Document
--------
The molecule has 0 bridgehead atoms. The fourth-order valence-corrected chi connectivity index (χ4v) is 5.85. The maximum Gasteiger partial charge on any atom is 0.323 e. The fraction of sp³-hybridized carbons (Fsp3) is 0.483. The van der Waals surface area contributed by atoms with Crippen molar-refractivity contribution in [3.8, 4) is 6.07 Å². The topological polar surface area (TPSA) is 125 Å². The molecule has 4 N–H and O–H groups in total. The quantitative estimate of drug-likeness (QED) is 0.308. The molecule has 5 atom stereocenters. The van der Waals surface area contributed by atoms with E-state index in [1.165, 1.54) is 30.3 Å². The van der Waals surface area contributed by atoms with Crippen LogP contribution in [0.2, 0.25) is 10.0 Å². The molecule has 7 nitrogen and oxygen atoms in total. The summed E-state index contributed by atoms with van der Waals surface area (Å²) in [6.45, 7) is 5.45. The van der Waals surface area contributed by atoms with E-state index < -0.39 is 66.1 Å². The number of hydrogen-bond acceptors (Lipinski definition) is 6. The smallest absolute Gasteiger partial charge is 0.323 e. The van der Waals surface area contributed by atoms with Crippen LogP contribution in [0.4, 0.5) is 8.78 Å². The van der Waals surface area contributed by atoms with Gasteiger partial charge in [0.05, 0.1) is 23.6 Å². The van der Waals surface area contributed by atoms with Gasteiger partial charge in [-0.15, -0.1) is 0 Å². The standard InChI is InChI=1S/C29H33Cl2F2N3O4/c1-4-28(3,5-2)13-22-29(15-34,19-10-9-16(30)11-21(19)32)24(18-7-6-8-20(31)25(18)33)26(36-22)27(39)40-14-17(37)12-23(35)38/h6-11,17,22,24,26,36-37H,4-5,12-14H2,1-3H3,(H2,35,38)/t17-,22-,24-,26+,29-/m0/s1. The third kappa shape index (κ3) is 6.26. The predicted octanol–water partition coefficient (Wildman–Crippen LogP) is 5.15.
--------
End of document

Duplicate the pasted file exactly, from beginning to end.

The molecule has 0 bridgehead atoms. The fourth-order valence-corrected chi connectivity index (χ4v) is 5.85. The maximum Gasteiger partial charge on any atom is 0.323 e. The fraction of sp³-hybridized carbons (Fsp3) is 0.483. The van der Waals surface area contributed by atoms with Crippen molar-refractivity contribution in [3.8, 4) is 6.07 Å². The topological polar surface area (TPSA) is 125 Å². The molecule has 4 N–H and O–H groups in total. The quantitative estimate of drug-likeness (QED) is 0.308. The molecule has 5 atom stereocenters. The van der Waals surface area contributed by atoms with E-state index in [1.165, 1.54) is 30.3 Å². The van der Waals surface area contributed by atoms with Crippen LogP contribution in [0.2, 0.25) is 10.0 Å². The molecule has 7 nitrogen and oxygen atoms in total. The summed E-state index contributed by atoms with van der Waals surface area (Å²) in [6.45, 7) is 5.45. The van der Waals surface area contributed by atoms with E-state index < -0.39 is 66.1 Å². The number of hydrogen-bond acceptors (Lipinski definition) is 6. The smallest absolute Gasteiger partial charge is 0.323 e. The van der Waals surface area contributed by atoms with Crippen LogP contribution in [0.4, 0.5) is 8.78 Å². The van der Waals surface area contributed by atoms with Gasteiger partial charge in [0.05, 0.1) is 23.6 Å². The van der Waals surface area contributed by atoms with Gasteiger partial charge in [-0.15, -0.1) is 0 Å². The standard InChI is InChI=1S/C29H33Cl2F2N3O4/c1-4-28(3,5-2)13-22-29(15-34,19-10-9-16(30)11-21(19)32)24(18-7-6-8-20(31)25(18)33)26(36-22)27(39)40-14-17(37)12-23(35)38/h6-11,17,22,24,26,36-37H,4-5,12-14H2,1-3H3,(H2,35,38)/t17-,22-,24-,26+,29-/m0/s1. The third kappa shape index (κ3) is 6.26. The predicted octanol–water partition coefficient (Wildman–Crippen LogP) is 5.15.